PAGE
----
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New cars in EU will need advanced safety systems from 2022

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New cars in EU will need advanced safety systems from 2022

Photo John Karakatsanis from Athens

(BRUSSELS) - New cars placed on the EU market from mid-2022 will have to be equipped with advanced safety systems, following adoption by the EU Council of a regulation on the general safety of motor vehicles.

"These new rules will help us to reduce significantly the number of fatalities and severe injuries on EU roads," said Finland's Employment Minister Timo Harakka, for the EU presidency: "They also enhance the European car manufacturers' competitiveness in the global market."

Ten years after the adoption of its predecessor, the new general safety regulation gives renewed impetus to EU action on road safety. It also, for the first time, addresses specific concerns of vulnerable road users such as pedestrians and cyclists.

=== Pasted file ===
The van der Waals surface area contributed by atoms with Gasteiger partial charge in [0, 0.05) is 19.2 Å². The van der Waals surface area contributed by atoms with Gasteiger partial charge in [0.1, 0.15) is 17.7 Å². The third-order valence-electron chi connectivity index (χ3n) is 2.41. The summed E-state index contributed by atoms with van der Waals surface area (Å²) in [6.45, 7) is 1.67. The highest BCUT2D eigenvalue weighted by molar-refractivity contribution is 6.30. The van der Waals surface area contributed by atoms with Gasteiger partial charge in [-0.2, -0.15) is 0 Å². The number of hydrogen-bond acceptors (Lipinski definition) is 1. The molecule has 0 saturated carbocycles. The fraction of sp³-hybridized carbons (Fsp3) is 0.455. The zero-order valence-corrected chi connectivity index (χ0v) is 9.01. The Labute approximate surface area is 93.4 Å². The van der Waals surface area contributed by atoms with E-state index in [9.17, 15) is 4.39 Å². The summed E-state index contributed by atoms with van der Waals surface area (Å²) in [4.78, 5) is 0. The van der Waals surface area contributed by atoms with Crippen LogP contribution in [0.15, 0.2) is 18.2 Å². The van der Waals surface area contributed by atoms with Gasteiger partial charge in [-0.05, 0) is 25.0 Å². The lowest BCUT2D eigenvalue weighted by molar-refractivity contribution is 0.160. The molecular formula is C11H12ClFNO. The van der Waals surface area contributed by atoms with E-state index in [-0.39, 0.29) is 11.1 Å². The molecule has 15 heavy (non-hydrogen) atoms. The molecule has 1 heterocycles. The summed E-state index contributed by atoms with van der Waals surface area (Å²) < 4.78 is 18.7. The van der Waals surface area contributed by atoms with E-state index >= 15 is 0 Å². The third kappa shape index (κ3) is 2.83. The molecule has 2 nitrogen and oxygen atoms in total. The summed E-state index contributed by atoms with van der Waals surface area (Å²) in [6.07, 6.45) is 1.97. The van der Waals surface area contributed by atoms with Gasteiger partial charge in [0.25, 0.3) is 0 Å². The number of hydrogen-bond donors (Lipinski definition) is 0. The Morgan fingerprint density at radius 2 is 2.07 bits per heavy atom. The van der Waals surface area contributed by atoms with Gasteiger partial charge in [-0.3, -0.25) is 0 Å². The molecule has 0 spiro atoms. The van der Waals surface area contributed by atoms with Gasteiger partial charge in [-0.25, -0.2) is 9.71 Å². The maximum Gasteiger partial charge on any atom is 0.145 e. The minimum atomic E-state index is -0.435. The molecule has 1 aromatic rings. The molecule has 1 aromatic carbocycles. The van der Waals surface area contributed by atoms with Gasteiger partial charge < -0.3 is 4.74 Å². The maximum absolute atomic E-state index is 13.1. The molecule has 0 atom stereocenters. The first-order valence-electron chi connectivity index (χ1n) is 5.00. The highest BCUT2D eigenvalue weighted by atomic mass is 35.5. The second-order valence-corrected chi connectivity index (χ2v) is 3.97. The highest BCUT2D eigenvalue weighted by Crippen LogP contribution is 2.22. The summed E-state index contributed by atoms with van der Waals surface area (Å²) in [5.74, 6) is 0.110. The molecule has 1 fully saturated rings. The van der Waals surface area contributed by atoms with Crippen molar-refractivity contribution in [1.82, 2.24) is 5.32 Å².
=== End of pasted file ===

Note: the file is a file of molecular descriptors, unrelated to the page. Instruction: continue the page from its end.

Under the new rules, all motor vehicles (including trucks, buses, vans and sport utility vehicles) will have to be equipped with the following safety features :

  • intelligent speed assistance,
  • alcohol interlock installation facilitation,
  • driver drowsiness and attention warning systems,
  • advanced driver distraction warning systems,
  • emergency stop signals,
  • reversing detection systems,
  • event data recorders,
  • accurate tyre pressure monitoring,

Supplementary advanced safety measures will be required for cars and vans. These include :

  • advanced emergency braking systems,
  • emergency lane-keeping systems,
  • enlarged head impact protection zones capable of mitigating injuries in collisions with vulnerable road users, such as pedestrians and cyclists.

In addition to the general requirements and existing systems (such as lane departure warning and advanced emergency braking), trucks and buses will have to be designed and manufactured in such a way that the blind spots around the vehicle are significantly reduced. They will also have to be equipped with advanced systems capable of detecting pedestrians and cyclists located in close proximity to the vehicle.

Furthermore, the regulation enables the Commission to enact specific rules for the safety of hydrogen-powered vehicles and of automated vehicles. More generally, it provides for Commission to update the new specifications to take account of future technical developments.

The regulation updates existing rules on car safety contained in the general safety regulation (EC) 661/2009 and the pedestrian safety regulation (EC) 78/2009.

Full text of the regulation


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